Naval chronolgy; or, an historical summary of naval & maritime events, from the time of the Romans to the treaty of peace, 1802

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Page 36 - ... stockfish, half a quarter of a pound of butter, and a quarter of a pound of cheese.
Page 284 - The court-martial condemn him to death, becaufe, as they exprefsly fay, they were under a neceffity of doing fo by reafon of the letter of the law, the feverity of which they complained of, becaufe it admits of no mitigation. The court-martial exprefsly fay, that for the fake of their...
Page 224 - The court were of opinion, that the in" formation the charge was founded upon was not " true, and that the evidence in fupport of the charge " was not fufficient to make it good ; and that many witnefles *< witnefles in fupport of the charge, as likewife thofe ** in the admiral's defence, had refuted the whole ; " therefore the court unanimoufly acquitted Vice Ad" miral Leftoefc of the whole and every part of the " charge*" On the 1 6th of June, the trial of Admiral Matthews commenced.
Page 64 - If we had dreaded the number of our enemies, we should have fled yesterday ; but, though we are inferior to them in ships, we are in all things else superior. Force gives them courage ; let us, if we need it, borrow resolution from the thoughts of what we have formerly performed. Let the enemy feel, that, though our fleet be divided, our spirit is entire.
Page 393 - Harrifoir took two altitudes of the fun, to afceitain the difference of longitude, given by the timekeeper, from Portfmouth ; according to which obfervations, he declared to me, we were, at that time, forty-three miles to the eaftward of Porto Santo.
Page 226 - Willes, think ourselves obliged in honour, as well as justice, to make him satisfaction as far as it is in our power. And, as the injury we did him was of a public nature, we do in this public manner declare, that we are now satisfied...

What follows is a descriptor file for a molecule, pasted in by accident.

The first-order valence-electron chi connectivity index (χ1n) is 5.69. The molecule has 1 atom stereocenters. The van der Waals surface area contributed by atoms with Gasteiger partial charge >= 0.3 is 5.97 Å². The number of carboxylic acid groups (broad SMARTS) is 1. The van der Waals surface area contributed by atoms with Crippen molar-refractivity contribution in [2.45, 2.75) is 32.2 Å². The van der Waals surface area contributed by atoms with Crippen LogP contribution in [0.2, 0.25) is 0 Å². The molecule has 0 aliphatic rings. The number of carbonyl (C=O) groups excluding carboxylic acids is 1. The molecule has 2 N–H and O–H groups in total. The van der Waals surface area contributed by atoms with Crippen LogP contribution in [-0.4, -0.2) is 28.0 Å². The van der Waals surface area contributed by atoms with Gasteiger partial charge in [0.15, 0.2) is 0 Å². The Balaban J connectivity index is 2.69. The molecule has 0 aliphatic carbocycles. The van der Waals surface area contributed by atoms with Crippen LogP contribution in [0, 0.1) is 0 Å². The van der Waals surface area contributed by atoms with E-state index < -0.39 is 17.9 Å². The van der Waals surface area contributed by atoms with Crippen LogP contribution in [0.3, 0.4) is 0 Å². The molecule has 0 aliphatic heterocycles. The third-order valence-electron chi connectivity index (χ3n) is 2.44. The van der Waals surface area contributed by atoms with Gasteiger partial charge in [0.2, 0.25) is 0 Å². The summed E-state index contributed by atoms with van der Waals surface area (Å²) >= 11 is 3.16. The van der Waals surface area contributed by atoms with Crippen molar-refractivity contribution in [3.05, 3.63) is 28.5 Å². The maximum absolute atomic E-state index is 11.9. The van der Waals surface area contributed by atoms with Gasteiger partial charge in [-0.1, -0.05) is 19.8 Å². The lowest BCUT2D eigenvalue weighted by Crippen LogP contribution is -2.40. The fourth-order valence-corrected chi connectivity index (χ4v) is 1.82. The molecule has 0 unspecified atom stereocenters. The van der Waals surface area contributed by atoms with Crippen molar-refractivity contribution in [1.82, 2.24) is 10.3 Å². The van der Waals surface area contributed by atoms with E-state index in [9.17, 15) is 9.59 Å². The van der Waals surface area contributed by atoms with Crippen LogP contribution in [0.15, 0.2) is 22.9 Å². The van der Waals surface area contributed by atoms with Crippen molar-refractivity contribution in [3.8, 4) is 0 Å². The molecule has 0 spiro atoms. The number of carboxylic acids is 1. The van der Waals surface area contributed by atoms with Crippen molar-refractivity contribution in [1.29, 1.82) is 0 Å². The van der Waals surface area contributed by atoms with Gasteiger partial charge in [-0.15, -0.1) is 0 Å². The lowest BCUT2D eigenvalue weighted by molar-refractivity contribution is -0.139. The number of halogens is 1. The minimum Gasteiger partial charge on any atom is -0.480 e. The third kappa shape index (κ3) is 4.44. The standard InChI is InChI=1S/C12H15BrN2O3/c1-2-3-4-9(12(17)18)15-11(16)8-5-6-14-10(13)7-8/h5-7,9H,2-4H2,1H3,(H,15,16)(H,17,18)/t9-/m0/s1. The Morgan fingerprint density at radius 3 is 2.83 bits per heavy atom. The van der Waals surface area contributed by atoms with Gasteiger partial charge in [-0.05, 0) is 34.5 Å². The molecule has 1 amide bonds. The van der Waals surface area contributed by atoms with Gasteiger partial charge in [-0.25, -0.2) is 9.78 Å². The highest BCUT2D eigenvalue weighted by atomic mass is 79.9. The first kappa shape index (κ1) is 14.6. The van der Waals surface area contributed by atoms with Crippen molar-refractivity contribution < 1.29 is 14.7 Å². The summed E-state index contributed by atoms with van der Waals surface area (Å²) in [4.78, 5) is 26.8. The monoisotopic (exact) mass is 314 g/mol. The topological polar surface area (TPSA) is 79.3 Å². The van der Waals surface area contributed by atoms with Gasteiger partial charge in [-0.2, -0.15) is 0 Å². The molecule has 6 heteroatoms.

Page 285 - His judges declare him not deserving of death; but, mistaking either the meaning of the law, or the nature of his offence, they bring him under an article of war, which, according to their own description of his offence, he does not, I conceive, fall under; and then they condemn him to death because, as they say, the law admits of no mitigation. Can a man's life be taken away by such a sentence?
Page 461 - About half pad nine, either from a hand grenade being thrown in at one of our lower deck ports, or from fome other accident, a cartridge of powder was fet on fire, the flames of which running from cartridge to cartridge all the way aft, blew up the whole of the people and...
Page 257 - ... be reprimanded for not bringing up the fquadron in clofer order than he did} and not beginning the attack with as great force as he might have done; as alfo for not fhifting his flag upon the Cornwall's being difabled.
Page 111 - ... out all the while; and Captain Fogg, by the admiral's orders, sent to the other captains, to order them to keep the line and behave like men. Upon this Captain Kirkby came on board the admiral, and told him, " He had better desist, that the French were very strong, and that from what has passed he might guess, he could make nothing of it.

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